Wickens and Soderstrom No 2 TF Grease



Perfectly good grease but more expensive than some and the pot means it gets dirty in the workshop

Everyone needs a dab of grease from time to time. Wickens and Soderstrom describe their No.2 T.F. grease as their "standard-weight grease, designed for general usage", which it does seem to be, but it's comparatively expensive and comes in a pot, which makes it difficult to keep clean.

Grease isn't what it was in the old days. Then it had to contend with unsealed bottom brackets, headsets and wheel hubs. Touring cyclists would load these bearings with marine-grade grease to keep the elements at bay. If you were a racer you might even replace it with oil to keep the friction down. Now, nearly everything turns on cartridge bearings. If they fail, knock them out and bang some new ones in.

Still, there are places grease comes in useful. If you like to make your BB30 bearings last longer than six weeks you will, like me, pop the seals off every now and then and squeeze a bit of grease in. Nuts and bolts should be lubricated before fitting, though I tend to use anti-seize paste for that. A smear on cables helps keep the water out of the casings (though the trend towards full cable outer runs and internal routing makes that tricky). Seatposts require greasing to stop them sticking – but only if you aren't using carbon, when it has to be carbon paste, and so on.

>>Read more: beginner's Guide to bike tools

That leaves Shimano wheel bearings as the last bastion of grease, the giant corporation standing steadfastly by its commitment to cup-and-cone bearings. Even so, the quality of its seals these days means little water seems to get in. Hence, bike greases have got rather less thick, and the Wickens and Soderstrom No. 2 T.F. is of that lighter consistency.

From the mechanic's point of view, the main reason for putting grease in the cups (aside from lubing them while you ride) is to hold the bearings in while you reassemble the hub. I'm pleased to report the No.2 grease did this admirably.

Unfortunately it comes in a glass pot, rather than a tube, which means it's difficult to direct into tight places (such as inside cartridge bearings); and it's never long before bits of workshop grot start landing in it. After that, I'm reluctant to let it near the more delicate areas of my bike. I fear, therefore, that this grease will be used mainly for stopping alloy seatposts from seizing up.


Perfectly good grease but more expensive than some and the pot means it gets dirty in the workshop

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Make and model: Wickens and Soderstrom No 2 TF Grease

Size tested: 142g

Tell us what the product is for, and who it's aimed at. What do the manufacturers say about it? How does that compare to your own feelings about it?

"Wickens and Soderstrom No. 2 TF is our high quality, standard weight grease, designed for general usage."

Tell us some more about the technical aspects of the product?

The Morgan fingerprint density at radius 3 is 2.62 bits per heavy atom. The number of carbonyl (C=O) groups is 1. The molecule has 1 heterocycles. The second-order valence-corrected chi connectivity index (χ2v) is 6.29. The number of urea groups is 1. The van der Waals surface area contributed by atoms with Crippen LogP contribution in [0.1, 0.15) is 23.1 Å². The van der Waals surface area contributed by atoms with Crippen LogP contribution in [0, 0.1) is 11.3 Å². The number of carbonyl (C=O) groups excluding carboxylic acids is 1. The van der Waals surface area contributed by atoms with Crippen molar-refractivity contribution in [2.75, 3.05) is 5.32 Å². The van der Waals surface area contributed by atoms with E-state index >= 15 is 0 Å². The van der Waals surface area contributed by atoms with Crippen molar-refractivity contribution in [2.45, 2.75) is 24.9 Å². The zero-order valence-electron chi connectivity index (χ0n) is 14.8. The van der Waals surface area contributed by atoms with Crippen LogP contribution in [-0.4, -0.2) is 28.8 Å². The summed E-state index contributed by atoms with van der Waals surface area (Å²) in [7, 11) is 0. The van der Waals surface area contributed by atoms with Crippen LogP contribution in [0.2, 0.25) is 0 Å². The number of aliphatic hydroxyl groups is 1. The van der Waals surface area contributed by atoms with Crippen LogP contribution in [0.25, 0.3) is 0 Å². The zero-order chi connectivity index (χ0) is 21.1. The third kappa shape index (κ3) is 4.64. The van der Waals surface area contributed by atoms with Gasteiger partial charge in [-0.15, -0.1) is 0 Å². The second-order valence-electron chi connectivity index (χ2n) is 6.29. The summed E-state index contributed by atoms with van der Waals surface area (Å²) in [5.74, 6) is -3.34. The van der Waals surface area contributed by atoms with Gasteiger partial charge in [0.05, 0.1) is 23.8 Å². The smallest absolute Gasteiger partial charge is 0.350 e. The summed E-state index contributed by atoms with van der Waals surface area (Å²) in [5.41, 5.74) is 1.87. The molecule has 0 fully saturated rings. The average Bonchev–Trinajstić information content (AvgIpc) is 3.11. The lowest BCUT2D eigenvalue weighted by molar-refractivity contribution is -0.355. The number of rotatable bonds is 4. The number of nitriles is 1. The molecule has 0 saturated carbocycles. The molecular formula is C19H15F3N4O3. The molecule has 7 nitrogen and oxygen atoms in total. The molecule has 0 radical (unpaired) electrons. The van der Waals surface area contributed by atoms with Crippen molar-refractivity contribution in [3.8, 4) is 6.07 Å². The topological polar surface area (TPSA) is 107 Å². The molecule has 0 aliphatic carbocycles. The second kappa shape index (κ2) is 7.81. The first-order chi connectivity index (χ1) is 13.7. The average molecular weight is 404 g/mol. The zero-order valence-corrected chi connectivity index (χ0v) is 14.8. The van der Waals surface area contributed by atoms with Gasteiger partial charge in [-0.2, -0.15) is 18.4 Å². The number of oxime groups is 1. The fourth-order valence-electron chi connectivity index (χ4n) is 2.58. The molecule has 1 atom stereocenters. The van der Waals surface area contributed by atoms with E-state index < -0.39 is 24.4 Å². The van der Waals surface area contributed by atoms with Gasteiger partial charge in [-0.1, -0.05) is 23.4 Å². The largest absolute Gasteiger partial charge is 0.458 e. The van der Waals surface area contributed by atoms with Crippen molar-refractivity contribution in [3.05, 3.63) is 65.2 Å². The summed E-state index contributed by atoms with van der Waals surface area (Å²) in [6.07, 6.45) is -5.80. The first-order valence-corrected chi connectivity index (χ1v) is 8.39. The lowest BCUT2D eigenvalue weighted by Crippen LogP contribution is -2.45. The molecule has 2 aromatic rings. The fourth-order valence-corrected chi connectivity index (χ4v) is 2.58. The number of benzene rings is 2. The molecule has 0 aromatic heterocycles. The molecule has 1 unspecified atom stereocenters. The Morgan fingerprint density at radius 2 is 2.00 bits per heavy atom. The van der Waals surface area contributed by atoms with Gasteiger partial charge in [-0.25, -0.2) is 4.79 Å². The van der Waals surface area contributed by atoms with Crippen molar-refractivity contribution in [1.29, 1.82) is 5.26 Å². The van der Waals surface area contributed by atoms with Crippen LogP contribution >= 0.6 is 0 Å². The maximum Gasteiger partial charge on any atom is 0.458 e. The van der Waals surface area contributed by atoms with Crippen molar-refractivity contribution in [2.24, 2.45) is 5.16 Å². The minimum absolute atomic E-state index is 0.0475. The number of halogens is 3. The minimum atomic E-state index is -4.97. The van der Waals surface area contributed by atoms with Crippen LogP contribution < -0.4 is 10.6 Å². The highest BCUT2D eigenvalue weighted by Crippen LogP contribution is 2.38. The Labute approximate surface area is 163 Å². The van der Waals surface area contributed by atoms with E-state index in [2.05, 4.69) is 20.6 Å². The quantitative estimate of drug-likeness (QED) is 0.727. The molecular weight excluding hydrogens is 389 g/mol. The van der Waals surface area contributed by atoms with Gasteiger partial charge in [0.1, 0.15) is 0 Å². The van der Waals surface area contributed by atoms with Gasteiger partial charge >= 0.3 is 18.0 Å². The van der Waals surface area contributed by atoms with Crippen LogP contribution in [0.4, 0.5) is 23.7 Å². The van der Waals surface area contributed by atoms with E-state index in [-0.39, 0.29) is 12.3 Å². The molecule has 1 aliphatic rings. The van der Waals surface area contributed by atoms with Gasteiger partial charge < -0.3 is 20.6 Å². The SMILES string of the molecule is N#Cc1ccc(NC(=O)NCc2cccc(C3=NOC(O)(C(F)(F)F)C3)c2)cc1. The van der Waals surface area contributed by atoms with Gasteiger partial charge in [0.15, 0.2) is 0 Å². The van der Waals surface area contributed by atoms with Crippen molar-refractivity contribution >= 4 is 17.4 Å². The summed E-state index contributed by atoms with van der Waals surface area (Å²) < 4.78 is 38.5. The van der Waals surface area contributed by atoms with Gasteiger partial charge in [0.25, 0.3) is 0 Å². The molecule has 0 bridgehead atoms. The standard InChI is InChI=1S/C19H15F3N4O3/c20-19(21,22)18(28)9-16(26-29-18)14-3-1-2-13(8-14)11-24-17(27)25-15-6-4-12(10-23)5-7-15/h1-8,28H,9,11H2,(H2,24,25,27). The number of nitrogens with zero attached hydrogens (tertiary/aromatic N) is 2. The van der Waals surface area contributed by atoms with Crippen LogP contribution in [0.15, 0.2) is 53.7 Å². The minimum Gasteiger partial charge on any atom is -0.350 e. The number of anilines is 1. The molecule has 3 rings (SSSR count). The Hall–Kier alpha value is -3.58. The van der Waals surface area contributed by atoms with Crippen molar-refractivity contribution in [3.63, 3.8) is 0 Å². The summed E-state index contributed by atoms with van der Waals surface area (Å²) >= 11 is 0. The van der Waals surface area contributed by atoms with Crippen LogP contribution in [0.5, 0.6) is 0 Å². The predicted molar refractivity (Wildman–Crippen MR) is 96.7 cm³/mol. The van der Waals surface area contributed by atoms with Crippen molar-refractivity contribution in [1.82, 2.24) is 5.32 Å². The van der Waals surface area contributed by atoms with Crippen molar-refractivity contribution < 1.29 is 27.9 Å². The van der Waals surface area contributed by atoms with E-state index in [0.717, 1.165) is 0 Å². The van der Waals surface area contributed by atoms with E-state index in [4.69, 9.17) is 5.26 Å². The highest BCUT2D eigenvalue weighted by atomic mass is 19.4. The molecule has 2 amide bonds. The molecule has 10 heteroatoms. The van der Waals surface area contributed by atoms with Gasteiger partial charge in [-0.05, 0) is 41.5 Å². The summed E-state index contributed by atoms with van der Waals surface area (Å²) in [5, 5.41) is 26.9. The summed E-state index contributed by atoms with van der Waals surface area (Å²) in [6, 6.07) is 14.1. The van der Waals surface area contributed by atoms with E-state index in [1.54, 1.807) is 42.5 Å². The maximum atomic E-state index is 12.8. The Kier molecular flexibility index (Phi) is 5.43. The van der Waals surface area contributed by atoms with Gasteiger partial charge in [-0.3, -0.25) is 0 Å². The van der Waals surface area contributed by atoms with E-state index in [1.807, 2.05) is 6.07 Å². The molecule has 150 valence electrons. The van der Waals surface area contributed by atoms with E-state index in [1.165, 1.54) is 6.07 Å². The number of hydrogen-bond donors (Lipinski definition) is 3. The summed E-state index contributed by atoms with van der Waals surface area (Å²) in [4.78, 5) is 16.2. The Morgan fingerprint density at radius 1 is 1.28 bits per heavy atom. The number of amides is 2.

Keeps parts rust and corrosion free

Acts as a barrier to prevent water ingress

High quality

(An alternative is the No. 2 HL grease which claims to be:

Fully synthetic

- Keeps parts rust and corrosion free

Acts as a barrier to prevent water ingress

Hygroscopic, if the water finds its way in

Extremely high load grease)

Rate the product for quality of construction:

This a medium thickness, soft grease which is fine for putting into headset or wheel bearings. The company makes certain claims about the environmentally-friendly and non-toxic nature of its products but since no ingredients are listed it is hard to verify these.

Rate the product for performance:

Quite a light grease, a little "wet" in texture, but good for holding ball bearings in headsets and bottom brackets.

Rate the product for durability:

Like all greases, the main job is to keep water at bay and this seems to do well so far, though W&S recommend their No.2 HL grease for heavy duty applications.

Rate the product for value:

£14 for 142g compares to:

£5.99 for 125g Weldtite TF2

£9.99 for 100g Finish Line with Teflon

£5.99 for c100g Park Tools Polylube 1000

Tell us how the product performed overall when used for its designed purpose

It holds bearings in place, seems water resistant and of a good medium consistency. Fine for general workshop duties, in fact.

Tell us what you particularly liked about the product

Seems reasonably water-resistant, holds ball bearings in headsets and wheel bearings, "interesting" smell.

Tell us what you particularly disliked about the product

It comes in a pot, so is difficult to prevent contamination.

Did you enjoy using the product? Yes

Would you consider buying the product? No

Would you recommend the product to a friend? No

Use this box to explain your score

While the grease itself seems fine, in the end a tube is much cleaner and more convenient, as well as more economical and easier to apply.

Overall rating: 6/10

About the tester

Age: 50  Height: 6'2  Weight: 73kg and rising

I usually ride: Cannondale CAAD10   My best bike is:

I've been riding for: Over 20 years  I ride: A few times a week  I would class myself as: Experienced

I regularly do the following types of riding: touring, sportives, general fitness riding, mtb,

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